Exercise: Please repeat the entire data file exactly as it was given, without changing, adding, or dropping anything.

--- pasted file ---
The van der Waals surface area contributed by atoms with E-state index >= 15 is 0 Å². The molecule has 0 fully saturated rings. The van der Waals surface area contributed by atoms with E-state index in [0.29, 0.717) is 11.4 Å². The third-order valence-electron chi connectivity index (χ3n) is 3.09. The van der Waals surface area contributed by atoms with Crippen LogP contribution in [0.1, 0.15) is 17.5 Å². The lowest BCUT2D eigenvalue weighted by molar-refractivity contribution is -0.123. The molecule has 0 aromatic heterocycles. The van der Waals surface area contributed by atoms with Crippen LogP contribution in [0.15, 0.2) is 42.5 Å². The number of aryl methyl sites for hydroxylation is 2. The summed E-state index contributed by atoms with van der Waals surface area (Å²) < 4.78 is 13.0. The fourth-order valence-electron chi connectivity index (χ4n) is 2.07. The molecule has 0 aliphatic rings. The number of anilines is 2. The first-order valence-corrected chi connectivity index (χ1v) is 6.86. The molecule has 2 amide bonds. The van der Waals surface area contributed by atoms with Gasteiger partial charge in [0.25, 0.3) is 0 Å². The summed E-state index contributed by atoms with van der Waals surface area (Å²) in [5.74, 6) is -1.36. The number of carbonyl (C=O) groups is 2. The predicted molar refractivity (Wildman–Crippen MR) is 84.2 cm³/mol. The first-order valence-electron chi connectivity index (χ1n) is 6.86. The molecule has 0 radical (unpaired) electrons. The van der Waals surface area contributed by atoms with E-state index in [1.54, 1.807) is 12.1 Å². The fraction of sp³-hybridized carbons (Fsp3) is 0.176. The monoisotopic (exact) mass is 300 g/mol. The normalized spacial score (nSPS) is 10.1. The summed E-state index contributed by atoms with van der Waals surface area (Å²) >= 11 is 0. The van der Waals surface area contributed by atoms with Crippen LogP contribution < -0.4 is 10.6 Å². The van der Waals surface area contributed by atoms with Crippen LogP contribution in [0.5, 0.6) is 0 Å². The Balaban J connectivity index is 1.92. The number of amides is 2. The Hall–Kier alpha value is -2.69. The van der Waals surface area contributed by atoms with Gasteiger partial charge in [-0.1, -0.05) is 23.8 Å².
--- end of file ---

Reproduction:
The van der Waals surface area contributed by atoms with E-state index >= 15 is 0 Å². The molecule has 0 fully saturated rings. The van der Waals surface area contributed by atoms with E-state index in [0.29, 0.717) is 11.4 Å². The third-order valence-electron chi connectivity index (χ3n) is 3.09. The van der Waals surface area contributed by atoms with Crippen LogP contribution in [0.1, 0.15) is 17.5 Å². The lowest BCUT2D eigenvalue weighted by molar-refractivity contribution is -0.123. The molecule has 0 aromatic heterocycles. The van der Waals surface area contributed by atoms with Crippen LogP contribution in [0.15, 0.2) is 42.5 Å². The number of aryl methyl sites for hydroxylation is 2. The summed E-state index contributed by atoms with van der Waals surface area (Å²) < 4.78 is 13.0. The fourth-order valence-electron chi connectivity index (χ4n) is 2.07. The molecule has 0 aliphatic rings. The number of anilines is 2. The first-order valence-corrected chi connectivity index (χ1v) is 6.86. The molecule has 2 amide bonds. The van der Waals surface area contributed by atoms with Gasteiger partial charge in [0.25, 0.3) is 0 Å². The summed E-state index contributed by atoms with van der Waals surface area (Å²) in [5.74, 6) is -1.36. The number of carbonyl (C=O) groups is 2. The predicted molar refractivity (Wildman–Crippen MR) is 84.2 cm³/mol. The first-order valence-electron chi connectivity index (χ1n) is 6.86. The molecule has 0 radical (unpaired) electrons. The van der Waals surface area contributed by atoms with E-state index in [1.54, 1.807) is 12.1 Å². The fraction of sp³-hybridized carbons (Fsp3) is 0.176. The monoisotopic (exact) mass is 300 g/mol. The normalized spacial score (nSPS) is 10.1. The summed E-state index contributed by atoms with van der Waals surface area (Å²) >= 11 is 0. The van der Waals surface area contributed by atoms with Crippen LogP contribution < -0.4 is 10.6 Å². The van der Waals surface area contributed by atoms with Crippen LogP contribution in [0.5, 0.6) is 0 Å². The Balaban J connectivity index is 1.92. The number of amides is 2. The Hall–Kier alpha value is -2.69. The van der Waals surface area contributed by atoms with Gasteiger partial charge in [-0.1, -0.05) is 23.8 Å².